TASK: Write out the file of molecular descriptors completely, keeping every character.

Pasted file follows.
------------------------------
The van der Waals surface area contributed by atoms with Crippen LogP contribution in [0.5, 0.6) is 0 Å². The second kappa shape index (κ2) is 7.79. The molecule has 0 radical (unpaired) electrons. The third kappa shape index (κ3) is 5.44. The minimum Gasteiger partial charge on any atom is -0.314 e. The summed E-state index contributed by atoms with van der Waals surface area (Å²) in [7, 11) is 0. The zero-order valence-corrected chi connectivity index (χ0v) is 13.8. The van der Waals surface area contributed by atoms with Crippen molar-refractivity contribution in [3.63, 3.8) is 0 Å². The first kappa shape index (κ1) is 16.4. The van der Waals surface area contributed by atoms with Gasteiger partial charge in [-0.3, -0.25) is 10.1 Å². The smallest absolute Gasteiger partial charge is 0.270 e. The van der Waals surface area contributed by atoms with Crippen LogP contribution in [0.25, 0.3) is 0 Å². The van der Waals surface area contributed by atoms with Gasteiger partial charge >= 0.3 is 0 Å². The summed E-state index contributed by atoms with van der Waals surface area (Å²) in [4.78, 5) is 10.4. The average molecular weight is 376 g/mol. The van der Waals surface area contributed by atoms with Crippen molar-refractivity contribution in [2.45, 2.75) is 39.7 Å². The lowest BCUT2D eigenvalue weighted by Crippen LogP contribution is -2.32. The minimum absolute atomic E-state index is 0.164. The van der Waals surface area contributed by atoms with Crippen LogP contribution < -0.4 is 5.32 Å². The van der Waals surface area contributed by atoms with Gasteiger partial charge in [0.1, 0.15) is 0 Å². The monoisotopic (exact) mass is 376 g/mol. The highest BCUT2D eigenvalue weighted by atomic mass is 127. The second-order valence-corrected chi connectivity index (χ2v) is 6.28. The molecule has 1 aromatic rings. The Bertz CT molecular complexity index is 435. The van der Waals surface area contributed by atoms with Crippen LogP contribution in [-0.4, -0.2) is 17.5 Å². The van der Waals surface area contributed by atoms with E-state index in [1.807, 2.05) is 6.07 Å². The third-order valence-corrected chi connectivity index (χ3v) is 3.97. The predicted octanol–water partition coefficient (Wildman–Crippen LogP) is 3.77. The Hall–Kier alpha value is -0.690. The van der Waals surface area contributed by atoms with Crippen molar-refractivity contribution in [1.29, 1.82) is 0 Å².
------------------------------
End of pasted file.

The van der Waals surface area contributed by atoms with Crippen LogP contribution in [0.5, 0.6) is 0 Å². The second kappa shape index (κ2) is 7.79. The molecule has 0 radical (unpaired) electrons. The third kappa shape index (κ3) is 5.44. The minimum Gasteiger partial charge on any atom is -0.314 e. The summed E-state index contributed by atoms with van der Waals surface area (Å²) in [7, 11) is 0. The zero-order valence-corrected chi connectivity index (χ0v) is 13.8. The van der Waals surface area contributed by atoms with Crippen molar-refractivity contribution in [3.63, 3.8) is 0 Å². The first kappa shape index (κ1) is 16.4. The van der Waals surface area contributed by atoms with Gasteiger partial charge in [-0.3, -0.25) is 10.1 Å². The smallest absolute Gasteiger partial charge is 0.270 e. The van der Waals surface area contributed by atoms with Crippen LogP contribution in [0.25, 0.3) is 0 Å². The van der Waals surface area contributed by atoms with Gasteiger partial charge >= 0.3 is 0 Å². The summed E-state index contributed by atoms with van der Waals surface area (Å²) in [4.78, 5) is 10.4. The average molecular weight is 376 g/mol. The van der Waals surface area contributed by atoms with Crippen molar-refractivity contribution in [2.45, 2.75) is 39.7 Å². The lowest BCUT2D eigenvalue weighted by Crippen LogP contribution is -2.32. The minimum absolute atomic E-state index is 0.164. The van der Waals surface area contributed by atoms with Crippen LogP contribution < -0.4 is 5.32 Å². The van der Waals surface area contributed by atoms with Gasteiger partial charge in [0.1, 0.15) is 0 Å². The monoisotopic (exact) mass is 376 g/mol. The highest BCUT2D eigenvalue weighted by atomic mass is 127. The second-order valence-corrected chi connectivity index (χ2v) is 6.28. The molecule has 1 aromatic rings. The Bertz CT molecular complexity index is 435. The van der Waals surface area contributed by atoms with Crippen LogP contribution in [-0.4, -0.2) is 17.5 Å². The van der Waals surface area contributed by atoms with E-state index in [1.807, 2.05) is 6.07 Å². The third-order valence-corrected chi connectivity index (χ3v) is 3.97. The predicted octanol–water partition coefficient (Wildman–Crippen LogP) is 3.77. The Hall–Kier alpha value is -0.690. The van der Waals surface area contributed by atoms with Crippen molar-refractivity contribution in [1.29, 1.82) is 0 Å².